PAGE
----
Strangely enough, less than a day from my last post's mention of our moving plans, the whole scheme collapsed (I should have known?). While for me there is some disappointment at the lost plans, there is honestly a good deal more relief at not having to leave a region and a garden that I have come to love very much.
Not surprisingly, one of my first responses as the numbness wore off, was a good look around the garden to see where things actually stand now. While I am assessing what needs to be done in preparation for the cooler seasons, it is tempting to just stand back and admire one plant in particular.
Leucophyllum frutescens has come into full bloom.
This can happen at least once or twice a year; perhaps it would be more often still in a somewhat moister climate. They bloom in response to increased humidity as much as actual rainfall, and this year there has been a distinct monsoon season, which certainly encourages this kind of reckless flowering. The burst of bloom will be brief as flowers often drop quickly, but what a delight while it lasts!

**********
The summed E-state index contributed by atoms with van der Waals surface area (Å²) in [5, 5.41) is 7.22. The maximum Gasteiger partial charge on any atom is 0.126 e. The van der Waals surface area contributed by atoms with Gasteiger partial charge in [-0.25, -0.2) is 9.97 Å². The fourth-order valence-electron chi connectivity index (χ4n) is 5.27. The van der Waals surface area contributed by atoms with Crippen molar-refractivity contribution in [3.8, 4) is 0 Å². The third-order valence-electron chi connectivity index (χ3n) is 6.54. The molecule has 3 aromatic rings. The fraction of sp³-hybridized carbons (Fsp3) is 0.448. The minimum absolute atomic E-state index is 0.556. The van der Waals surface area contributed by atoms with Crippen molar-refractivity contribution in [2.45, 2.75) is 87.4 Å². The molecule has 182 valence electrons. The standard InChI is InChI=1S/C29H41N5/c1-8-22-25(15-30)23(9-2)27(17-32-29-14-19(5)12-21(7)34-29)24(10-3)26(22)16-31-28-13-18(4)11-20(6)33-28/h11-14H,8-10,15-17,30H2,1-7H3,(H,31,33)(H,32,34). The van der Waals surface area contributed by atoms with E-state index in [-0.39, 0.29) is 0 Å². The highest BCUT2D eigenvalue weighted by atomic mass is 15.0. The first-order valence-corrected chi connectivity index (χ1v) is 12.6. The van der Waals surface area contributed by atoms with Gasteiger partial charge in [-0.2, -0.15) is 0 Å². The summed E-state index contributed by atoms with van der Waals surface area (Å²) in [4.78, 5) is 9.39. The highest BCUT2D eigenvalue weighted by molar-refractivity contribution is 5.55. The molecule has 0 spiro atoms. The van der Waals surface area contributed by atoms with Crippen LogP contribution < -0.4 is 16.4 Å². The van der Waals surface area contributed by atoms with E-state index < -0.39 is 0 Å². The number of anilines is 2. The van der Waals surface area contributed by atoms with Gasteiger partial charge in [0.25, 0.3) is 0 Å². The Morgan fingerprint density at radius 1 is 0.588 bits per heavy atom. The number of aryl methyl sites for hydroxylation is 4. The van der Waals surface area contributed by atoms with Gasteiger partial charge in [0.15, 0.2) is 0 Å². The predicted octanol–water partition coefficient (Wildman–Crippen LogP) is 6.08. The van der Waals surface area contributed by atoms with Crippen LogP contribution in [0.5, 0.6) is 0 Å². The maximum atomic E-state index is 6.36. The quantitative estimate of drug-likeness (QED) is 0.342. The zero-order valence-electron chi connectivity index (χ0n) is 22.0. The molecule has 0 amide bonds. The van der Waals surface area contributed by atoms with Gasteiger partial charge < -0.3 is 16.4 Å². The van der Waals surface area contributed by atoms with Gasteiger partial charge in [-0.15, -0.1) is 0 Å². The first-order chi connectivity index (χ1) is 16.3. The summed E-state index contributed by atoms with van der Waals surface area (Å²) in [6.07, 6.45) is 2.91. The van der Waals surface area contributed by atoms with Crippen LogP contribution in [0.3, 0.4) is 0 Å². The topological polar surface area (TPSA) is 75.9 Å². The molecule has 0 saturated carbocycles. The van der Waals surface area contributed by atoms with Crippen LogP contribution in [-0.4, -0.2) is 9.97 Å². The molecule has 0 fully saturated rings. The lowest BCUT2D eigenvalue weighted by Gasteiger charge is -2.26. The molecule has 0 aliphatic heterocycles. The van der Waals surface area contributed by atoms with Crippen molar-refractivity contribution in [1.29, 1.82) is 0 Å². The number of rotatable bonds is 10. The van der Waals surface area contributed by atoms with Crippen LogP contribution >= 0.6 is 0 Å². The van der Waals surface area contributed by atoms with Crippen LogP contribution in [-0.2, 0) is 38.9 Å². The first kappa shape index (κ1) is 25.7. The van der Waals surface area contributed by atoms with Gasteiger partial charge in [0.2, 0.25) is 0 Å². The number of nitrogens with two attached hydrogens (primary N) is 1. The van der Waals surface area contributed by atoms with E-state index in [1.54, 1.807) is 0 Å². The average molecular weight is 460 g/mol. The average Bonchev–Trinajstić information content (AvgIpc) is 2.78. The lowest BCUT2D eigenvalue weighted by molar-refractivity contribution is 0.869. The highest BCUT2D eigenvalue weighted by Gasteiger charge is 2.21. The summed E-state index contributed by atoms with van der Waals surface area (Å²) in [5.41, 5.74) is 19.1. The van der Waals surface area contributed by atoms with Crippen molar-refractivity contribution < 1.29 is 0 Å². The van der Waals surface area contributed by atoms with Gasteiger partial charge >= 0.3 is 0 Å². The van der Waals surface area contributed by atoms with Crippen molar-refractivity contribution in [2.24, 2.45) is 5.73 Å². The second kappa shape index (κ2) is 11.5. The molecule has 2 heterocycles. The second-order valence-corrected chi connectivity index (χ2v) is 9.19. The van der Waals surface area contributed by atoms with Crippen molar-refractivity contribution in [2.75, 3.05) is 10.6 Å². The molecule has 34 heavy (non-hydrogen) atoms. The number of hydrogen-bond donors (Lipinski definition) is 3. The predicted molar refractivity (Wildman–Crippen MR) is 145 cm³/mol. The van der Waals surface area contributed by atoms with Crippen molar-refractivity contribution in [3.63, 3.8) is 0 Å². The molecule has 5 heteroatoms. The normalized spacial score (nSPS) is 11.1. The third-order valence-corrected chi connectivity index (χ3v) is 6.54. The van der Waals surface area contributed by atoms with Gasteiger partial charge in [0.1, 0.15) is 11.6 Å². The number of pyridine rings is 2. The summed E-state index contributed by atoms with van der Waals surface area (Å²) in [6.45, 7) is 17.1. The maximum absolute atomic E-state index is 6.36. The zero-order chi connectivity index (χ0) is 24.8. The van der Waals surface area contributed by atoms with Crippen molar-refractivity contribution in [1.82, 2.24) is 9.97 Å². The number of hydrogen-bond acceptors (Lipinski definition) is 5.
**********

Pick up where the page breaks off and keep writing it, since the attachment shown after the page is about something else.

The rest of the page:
Leucophyllum frutescens originates in the Chihuahuan Desert, the home of many great cold-hardy desert species. It outfaces the blast of a low desert summer, but it is hardy down to about 10 F/-12 C, which means I don't have to worry about it during any season. It drops some leaves and gets a little ratty looking in spring (as does L. pruinosum), but on the whole it goes from strength to strength.
Not that I need to worry about cold hardiness for this particular bush, positioned as it is at the eaves of the patio roof and itself providing protection for more tender plants.
I pruned it back heavily last spring, but its exuberance is sending sprays in every direction.
It is said to respond well to very controlled shaping, and there is a house a couple of miles from us that boasts some cloud-pruned specimens. I think they look handsome, but I would rather have a looser form with the chance of full bloom myself!
The bees are enthusiastic, if a little difficult to find amid all the flowers!
Not much bee to be seen!
I've used this one to anchor the top of the border. Here it is making a lush backdrop for a miniature rose.
Debate is open as to which variety this is. It was a named variety which came home with no label. On the whole I lean toward the theory that it is "Green Cloud", as I think it is getting a bit too boisterous to be "Compacta". Descriptions of "Green Cloud's" flower color vary from purple to pink, but I suspect much of that question is in the eye of the beholder, or perhaps soil conditions. Mine at any rate is a color I would describe as a lovely, pale, rosy purple.
I've not met a Leucophyllum I didn't like. This, the first one I planted, now has three summers to its credit. It has grown into a splendid shrub, a very respectable background plant out of bloom, and a showstopper in full flower. Ask the bees...
Weather Diary: Fair; High: 94 F (34 C)/Low: 83 F (28 C)